Dimah Zaidalkilani: Finally, self-confidence. We talked a lot about Imposter Syndrome, but it gives you that sense of validation that when your mentee or the person you’re chatting with, talking about a problem, in that it comes natural to you. Like, “Oh, I know how to fix this.”, “Oh, look. This is how far I’ve become. Two years ago, this was like the dilemma of my week.” So, just chatting with them about it gives you a sense that I’ve come so far and it can ease down the Imposter Syndrome that because it reminds you of the things you’ve accomplished. The fact that maybe in the first six months or one year getting interrupted at a meeting was the worst thing that could have happened, that shook your confidence and now when you hear it, it’s like, “Oh, I understand. I empathize. Here’s how I think about it and here’s what we could do about it.”

Dimah Zaidalkilani: So, all through all this, just have been rewarding and makes you just whatever goes wrong that week or that month you know, at least, you got a chance to impact someone and help them, regardless at what level in the career it is. Whether it’s an intern, whether it’s a new industry hire or a new college, this 30 minutes for you, it could seem like I have to squeeze it in between this executive briefing and this conversation with our CTO or whatever, but it’s really important because it has impact. Like you said, Iliana, it has impact not just for the person it’s like that person will one day want to give back and then could trickle down to a lot of great things that we can have in the community.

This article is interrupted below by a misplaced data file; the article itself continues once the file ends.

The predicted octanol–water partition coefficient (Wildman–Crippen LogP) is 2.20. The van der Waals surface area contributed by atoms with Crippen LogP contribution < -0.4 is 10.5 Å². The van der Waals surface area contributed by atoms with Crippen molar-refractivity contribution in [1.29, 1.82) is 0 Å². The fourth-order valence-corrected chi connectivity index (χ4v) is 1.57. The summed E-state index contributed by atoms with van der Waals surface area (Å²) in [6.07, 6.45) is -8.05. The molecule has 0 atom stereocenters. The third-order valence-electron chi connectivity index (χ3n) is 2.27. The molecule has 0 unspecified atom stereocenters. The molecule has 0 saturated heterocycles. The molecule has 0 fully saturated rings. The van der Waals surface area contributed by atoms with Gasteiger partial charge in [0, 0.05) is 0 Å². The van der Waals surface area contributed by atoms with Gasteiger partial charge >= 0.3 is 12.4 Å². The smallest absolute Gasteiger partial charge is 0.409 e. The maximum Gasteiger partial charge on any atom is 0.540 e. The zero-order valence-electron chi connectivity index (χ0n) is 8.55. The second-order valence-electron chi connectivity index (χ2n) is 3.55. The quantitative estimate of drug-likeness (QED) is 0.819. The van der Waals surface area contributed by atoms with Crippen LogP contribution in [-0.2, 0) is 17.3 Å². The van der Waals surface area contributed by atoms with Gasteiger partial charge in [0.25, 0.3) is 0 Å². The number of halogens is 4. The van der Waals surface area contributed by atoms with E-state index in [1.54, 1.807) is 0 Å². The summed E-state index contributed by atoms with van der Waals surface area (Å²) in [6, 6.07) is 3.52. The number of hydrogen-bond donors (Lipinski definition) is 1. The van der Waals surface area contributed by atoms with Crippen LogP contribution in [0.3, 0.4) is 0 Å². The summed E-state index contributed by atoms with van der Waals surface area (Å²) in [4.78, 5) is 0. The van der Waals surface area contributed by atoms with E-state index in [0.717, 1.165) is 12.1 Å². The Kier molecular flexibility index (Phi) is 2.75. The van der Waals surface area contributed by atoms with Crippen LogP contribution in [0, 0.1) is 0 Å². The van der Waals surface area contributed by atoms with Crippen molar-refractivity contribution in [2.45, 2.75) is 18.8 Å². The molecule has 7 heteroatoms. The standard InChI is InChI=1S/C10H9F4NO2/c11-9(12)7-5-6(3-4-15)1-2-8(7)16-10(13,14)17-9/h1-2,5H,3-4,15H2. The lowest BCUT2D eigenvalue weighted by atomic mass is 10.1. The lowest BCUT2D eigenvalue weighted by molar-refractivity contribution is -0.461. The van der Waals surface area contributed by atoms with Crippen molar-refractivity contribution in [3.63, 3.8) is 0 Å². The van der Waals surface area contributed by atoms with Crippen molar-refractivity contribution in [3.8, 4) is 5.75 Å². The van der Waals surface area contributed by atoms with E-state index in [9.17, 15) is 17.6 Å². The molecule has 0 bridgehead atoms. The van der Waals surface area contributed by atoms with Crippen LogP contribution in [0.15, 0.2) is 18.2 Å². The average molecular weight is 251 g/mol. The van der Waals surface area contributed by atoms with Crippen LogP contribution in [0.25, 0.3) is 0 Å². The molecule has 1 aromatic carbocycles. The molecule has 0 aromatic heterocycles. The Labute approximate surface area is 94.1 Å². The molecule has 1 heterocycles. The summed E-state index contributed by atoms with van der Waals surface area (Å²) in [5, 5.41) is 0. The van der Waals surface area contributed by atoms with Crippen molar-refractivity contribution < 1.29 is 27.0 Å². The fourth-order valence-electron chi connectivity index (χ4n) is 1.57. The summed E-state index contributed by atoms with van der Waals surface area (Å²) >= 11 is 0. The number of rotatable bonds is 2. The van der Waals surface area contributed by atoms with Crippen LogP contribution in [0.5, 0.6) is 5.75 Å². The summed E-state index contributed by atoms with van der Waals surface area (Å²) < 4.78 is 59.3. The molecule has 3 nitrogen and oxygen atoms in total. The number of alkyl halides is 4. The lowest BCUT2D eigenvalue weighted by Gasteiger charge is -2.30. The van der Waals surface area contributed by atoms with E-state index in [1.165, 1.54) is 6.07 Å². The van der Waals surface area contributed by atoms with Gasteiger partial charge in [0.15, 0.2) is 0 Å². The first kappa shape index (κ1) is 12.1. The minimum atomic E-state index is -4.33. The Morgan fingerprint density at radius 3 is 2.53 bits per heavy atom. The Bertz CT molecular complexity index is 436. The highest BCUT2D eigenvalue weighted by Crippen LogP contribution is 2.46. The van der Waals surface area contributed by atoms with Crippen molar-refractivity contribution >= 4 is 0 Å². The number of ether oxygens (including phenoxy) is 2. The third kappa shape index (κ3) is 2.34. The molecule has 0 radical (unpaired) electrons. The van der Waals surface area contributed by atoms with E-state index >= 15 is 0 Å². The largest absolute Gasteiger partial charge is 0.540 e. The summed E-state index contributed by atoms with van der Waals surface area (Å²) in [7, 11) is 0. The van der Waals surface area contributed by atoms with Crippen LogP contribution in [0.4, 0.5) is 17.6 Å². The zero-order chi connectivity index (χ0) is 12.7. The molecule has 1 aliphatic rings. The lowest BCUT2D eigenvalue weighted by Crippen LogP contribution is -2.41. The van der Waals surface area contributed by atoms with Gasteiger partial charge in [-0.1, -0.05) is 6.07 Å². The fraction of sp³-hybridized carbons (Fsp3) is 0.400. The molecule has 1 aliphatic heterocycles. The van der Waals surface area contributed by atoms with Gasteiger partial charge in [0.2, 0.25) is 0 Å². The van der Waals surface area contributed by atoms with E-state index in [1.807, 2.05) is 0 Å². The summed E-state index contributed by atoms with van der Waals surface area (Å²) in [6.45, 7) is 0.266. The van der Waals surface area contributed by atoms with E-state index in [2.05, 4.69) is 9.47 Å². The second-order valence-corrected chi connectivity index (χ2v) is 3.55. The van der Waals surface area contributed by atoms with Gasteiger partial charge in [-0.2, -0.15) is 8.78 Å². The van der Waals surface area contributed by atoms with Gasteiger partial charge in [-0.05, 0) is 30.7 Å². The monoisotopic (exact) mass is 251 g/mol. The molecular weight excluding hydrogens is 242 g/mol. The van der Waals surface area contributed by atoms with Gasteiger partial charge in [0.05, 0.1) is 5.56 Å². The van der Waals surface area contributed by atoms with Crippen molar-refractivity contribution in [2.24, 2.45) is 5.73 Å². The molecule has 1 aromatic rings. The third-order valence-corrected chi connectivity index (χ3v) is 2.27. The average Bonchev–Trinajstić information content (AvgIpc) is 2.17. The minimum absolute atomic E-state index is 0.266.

Iliana Montauk: Yeah. It’s definitely creating a flywheel effect. We already see that the Manara candidates who have gone to Google are coming back and mentoring the next candidates on how to get in and how to be successful there. I know we only have a few minutes left. I don’t see anything in the Q & A, so I did just want to respond to some comments in the chat. One is, “So glad to hear you guys are helping people around the world,” and I just want to be clear like, yes, this is helping them and that’s so, so important.

Iliana Montauk: And it’s also helping these tech companies, right? When you’re making the case at your company to make time for this, don’t just position it as a social impact initiative. Tell them, we need the best talent at our company and the Manara volunteers who are interviewing or mentoring women from Gaza or other parts of the Middle East are spotting the best talent early and then they’re recruiting them into their companies and companies are more successful when they’re diverse and women have the most powerful soft skills that are going to rule the world and the tech skills, as well, right?